[show abstract][hide abstract] ABSTRACT: Striatal degeneration from glutaryl-CoA dehydrogenase deficiency (glutaric aciduria type 1, GA1) is associated with cerebral formation and entrapment of glutaryl-CoA and its derivatives that depend on cerebral lysine influx. In 2006 we designed a lysine-free study formula enriched with arginine to selectively block lysine transport across cerebral endothelia and thereby limit glutaryl-CoA production by brain. Between 2006 and present, we treated twelve consecutive children with study formula (LYSx group) while holding all other treatment practices constant. Clinical and biochemical outcomes were compared to 25 GA1 patients (PROx group) treated between 1995 and 2005 with natural protein restriction (dietary lysine/arginine ratio of 1.7±0.3 mg:mg). We used published kinetic parameters of the y+and LAT1 blood-brain barrier transporters to model the influx of amino acids into the brain. Arginine fortification to achieve a mean dietary lysine/arginine ratio of 0.7±0.2 mg:mg was neuroprotective. All 12 LYSx patients are physically and neurologically healthy after 28 aggregate patient-years of follow up (current ages 28±21 months) and there were no adverse events related to formula use. This represents a 36% reduction of neurological risk (95% confidence interval 14-52%, p=0.018) that we can directly attribute to altered amino acid intake. During the first year of life, 20% lower lysine intake and two-fold higher arginine intake by LYSx patients were associated with 50% lower plasma lysine, 3-fold lower plasma lysine/arginine concentration ratio, 42% lower mean calculated cerebral lysine influx, 54% higher calculated cerebral arginine influx, 15-26% higher calculated cerebral influx of several anaplerotic precursors (isoleucine, threonine, methionine, and leucine), 50% less 3-hydroxyglutarate excretion, and a 3-fold lower hospitalization rate (0.8 versus 2.3 hospitalizations per patient per year). The relationship between arginine fortification and plasma lysine indicates that transport competition exists at both cerebrovascular and gastrointestinal barriers, suggesting their co-administration is key to efficacy. Monitoring the ratio between lysine and arginine in diet and plasma may prove a useful strategy for treating children with GA1.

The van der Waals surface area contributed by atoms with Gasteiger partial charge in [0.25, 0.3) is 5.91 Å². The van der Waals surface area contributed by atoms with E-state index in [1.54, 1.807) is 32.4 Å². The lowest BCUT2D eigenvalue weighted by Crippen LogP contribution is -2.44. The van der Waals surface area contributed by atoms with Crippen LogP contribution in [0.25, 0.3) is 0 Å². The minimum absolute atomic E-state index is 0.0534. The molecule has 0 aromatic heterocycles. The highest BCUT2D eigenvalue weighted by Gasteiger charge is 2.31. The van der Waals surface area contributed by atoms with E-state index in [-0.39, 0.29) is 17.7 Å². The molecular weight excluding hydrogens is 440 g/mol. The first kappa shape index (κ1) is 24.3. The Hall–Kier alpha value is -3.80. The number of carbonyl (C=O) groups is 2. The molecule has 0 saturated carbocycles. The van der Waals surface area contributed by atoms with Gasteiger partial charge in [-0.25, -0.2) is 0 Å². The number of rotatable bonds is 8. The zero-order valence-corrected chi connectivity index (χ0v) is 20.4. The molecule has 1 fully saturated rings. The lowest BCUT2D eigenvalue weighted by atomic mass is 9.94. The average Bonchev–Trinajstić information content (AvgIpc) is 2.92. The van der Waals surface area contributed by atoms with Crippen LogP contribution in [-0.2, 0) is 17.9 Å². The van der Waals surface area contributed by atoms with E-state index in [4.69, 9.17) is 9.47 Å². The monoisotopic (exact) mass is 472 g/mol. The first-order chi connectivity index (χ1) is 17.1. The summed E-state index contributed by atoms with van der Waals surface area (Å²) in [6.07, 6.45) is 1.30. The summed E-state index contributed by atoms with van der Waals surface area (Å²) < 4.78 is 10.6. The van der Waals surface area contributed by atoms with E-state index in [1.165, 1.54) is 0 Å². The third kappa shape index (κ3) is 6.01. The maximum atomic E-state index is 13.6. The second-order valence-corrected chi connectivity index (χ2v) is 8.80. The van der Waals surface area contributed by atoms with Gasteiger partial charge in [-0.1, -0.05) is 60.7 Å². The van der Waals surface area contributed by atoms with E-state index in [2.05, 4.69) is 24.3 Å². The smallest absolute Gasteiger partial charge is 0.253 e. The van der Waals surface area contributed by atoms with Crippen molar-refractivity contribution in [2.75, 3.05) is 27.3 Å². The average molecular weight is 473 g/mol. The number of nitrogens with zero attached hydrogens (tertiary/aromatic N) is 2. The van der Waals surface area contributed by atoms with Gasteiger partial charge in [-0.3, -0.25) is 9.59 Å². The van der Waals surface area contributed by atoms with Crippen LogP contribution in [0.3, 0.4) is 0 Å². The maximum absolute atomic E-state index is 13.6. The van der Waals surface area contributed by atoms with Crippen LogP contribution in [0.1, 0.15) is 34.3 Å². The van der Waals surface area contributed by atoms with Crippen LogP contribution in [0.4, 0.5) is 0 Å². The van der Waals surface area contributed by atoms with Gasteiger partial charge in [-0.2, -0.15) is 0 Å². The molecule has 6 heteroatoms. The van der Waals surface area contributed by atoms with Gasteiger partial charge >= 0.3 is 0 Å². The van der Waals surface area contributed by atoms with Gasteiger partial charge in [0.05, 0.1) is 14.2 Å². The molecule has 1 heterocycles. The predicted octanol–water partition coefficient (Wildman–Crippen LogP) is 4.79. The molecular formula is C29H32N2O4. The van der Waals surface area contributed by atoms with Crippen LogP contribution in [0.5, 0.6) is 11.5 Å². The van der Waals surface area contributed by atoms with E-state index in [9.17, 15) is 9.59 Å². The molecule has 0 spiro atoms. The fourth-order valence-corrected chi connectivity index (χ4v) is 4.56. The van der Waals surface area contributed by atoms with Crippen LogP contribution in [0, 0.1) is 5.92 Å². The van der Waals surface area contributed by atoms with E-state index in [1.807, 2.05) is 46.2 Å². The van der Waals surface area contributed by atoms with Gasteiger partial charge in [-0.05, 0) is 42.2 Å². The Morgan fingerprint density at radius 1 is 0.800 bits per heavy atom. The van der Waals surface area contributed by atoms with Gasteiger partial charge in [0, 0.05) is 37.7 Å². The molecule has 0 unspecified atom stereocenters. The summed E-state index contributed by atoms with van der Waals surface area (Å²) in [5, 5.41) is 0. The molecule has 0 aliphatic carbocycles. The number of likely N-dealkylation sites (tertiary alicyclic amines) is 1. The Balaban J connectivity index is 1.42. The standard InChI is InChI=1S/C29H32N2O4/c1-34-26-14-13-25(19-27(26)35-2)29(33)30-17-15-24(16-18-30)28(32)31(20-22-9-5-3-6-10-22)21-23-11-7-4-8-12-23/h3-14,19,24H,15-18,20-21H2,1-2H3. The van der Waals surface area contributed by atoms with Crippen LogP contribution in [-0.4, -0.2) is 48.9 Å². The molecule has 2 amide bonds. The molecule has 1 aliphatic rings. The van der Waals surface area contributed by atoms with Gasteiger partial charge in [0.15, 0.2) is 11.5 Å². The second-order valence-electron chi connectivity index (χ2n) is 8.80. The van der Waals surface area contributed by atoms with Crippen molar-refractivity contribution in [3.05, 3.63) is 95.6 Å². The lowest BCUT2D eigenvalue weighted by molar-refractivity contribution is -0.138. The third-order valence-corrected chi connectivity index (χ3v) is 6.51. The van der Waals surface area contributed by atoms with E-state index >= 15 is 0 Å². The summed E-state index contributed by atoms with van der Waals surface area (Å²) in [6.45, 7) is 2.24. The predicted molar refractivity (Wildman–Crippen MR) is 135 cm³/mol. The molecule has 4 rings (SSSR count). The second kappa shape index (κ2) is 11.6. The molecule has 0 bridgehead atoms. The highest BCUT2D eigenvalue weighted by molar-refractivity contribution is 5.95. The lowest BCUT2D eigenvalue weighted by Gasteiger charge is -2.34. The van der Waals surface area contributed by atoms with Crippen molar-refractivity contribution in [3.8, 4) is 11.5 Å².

Molecular Genetics and Metabolism 07/2011; 104(1-2):93-106. · 2.83 Impact Factor
[show abstract][hide abstract] ABSTRACT: Pyruvate kinase deficiency is a chronic illness with age specific consequences. Newborns suffer life-threatening hemolytic crisis and hyperbilirubinemia. Adults are at risk for infections because of asplenia, pregnancy-related morbidity, and may suffer organ damage because of systemic iron overload. We describe 27 Old Order Amish patients (ages 8 months-52 years) homozygous for c.1436G>A mutations in PKLR. Each subject had a predictable neonatal course requiring packed red blood cell transfusions (30 ± 5 mL/kg) to control hemolytic disease and intensive phototherapy to prevent kernicterus. Hemochromatosis affected 29% (n = 4) of adult patients, who had inappropriately normal serum hepcidin (34.5 ± 12.7 ng/mL) and GDF-15 (595 ± 335pg/mL) relative to hyperferritinemia (769 ± 595 mg/dL). A high prevalence of HFE gene mutations exists in this population and may contribute to iron-related morbidity. Based on our observations, we present a strategy for long-term management of pyruvate kinase deficiency.
American Journal of Hematology 06/2011; 86(10):827-34. · 4.00 Impact Factor